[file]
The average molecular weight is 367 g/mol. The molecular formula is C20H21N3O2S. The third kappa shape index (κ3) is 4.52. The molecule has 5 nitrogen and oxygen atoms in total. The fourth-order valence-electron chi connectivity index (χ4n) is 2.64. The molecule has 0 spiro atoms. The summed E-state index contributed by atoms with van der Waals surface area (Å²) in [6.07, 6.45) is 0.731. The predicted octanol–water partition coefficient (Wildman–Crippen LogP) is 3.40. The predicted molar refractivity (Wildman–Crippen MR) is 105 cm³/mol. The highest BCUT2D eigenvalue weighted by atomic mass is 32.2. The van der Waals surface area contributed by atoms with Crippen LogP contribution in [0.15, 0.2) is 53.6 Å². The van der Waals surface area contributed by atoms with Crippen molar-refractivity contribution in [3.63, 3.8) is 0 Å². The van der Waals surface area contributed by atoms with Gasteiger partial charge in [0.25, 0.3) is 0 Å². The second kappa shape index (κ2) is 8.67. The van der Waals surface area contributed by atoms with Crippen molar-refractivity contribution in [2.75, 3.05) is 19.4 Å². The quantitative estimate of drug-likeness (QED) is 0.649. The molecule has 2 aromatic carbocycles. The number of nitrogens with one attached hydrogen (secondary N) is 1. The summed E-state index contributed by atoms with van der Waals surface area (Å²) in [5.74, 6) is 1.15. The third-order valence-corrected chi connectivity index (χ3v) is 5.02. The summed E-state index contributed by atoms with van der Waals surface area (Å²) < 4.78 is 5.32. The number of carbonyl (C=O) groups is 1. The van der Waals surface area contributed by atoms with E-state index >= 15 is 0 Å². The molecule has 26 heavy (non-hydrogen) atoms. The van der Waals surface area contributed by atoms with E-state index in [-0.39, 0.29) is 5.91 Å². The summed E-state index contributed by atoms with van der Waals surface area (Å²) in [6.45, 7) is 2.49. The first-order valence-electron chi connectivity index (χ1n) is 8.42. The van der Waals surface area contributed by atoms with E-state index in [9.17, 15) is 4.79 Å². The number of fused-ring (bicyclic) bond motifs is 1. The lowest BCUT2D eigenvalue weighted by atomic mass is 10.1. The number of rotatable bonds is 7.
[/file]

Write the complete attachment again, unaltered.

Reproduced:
The average molecular weight is 367 g/mol. The molecular formula is C20H21N3O2S. The third kappa shape index (κ3) is 4.52. The molecule has 5 nitrogen and oxygen atoms in total. The fourth-order valence-electron chi connectivity index (χ4n) is 2.64. The molecule has 0 spiro atoms. The summed E-state index contributed by atoms with van der Waals surface area (Å²) in [6.07, 6.45) is 0.731. The predicted octanol–water partition coefficient (Wildman–Crippen LogP) is 3.40. The predicted molar refractivity (Wildman–Crippen MR) is 105 cm³/mol. The highest BCUT2D eigenvalue weighted by atomic mass is 32.2. The van der Waals surface area contributed by atoms with Crippen LogP contribution in [0.15, 0.2) is 53.6 Å². The van der Waals surface area contributed by atoms with Crippen molar-refractivity contribution in [3.63, 3.8) is 0 Å². The van der Waals surface area contributed by atoms with Gasteiger partial charge in [0.25, 0.3) is 0 Å². The second kappa shape index (κ2) is 8.67. The van der Waals surface area contributed by atoms with Crippen molar-refractivity contribution in [2.75, 3.05) is 19.4 Å². The quantitative estimate of drug-likeness (QED) is 0.649. The molecule has 2 aromatic carbocycles. The number of nitrogens with one attached hydrogen (secondary N) is 1. The summed E-state index contributed by atoms with van der Waals surface area (Å²) in [5.74, 6) is 1.15. The third-order valence-corrected chi connectivity index (χ3v) is 5.02. The summed E-state index contributed by atoms with van der Waals surface area (Å²) < 4.78 is 5.32. The number of carbonyl (C=O) groups is 1. The van der Waals surface area contributed by atoms with E-state index >= 15 is 0 Å². The molecule has 26 heavy (non-hydrogen) atoms. The van der Waals surface area contributed by atoms with E-state index in [-0.39, 0.29) is 5.91 Å². The summed E-state index contributed by atoms with van der Waals surface area (Å²) in [6.45, 7) is 2.49. The first-order valence-electron chi connectivity index (χ1n) is 8.42. The van der Waals surface area contributed by atoms with E-state index in [9.17, 15) is 4.79 Å². The number of fused-ring (bicyclic) bond motifs is 1. The lowest BCUT2D eigenvalue weighted by atomic mass is 10.1. The number of rotatable bonds is 7.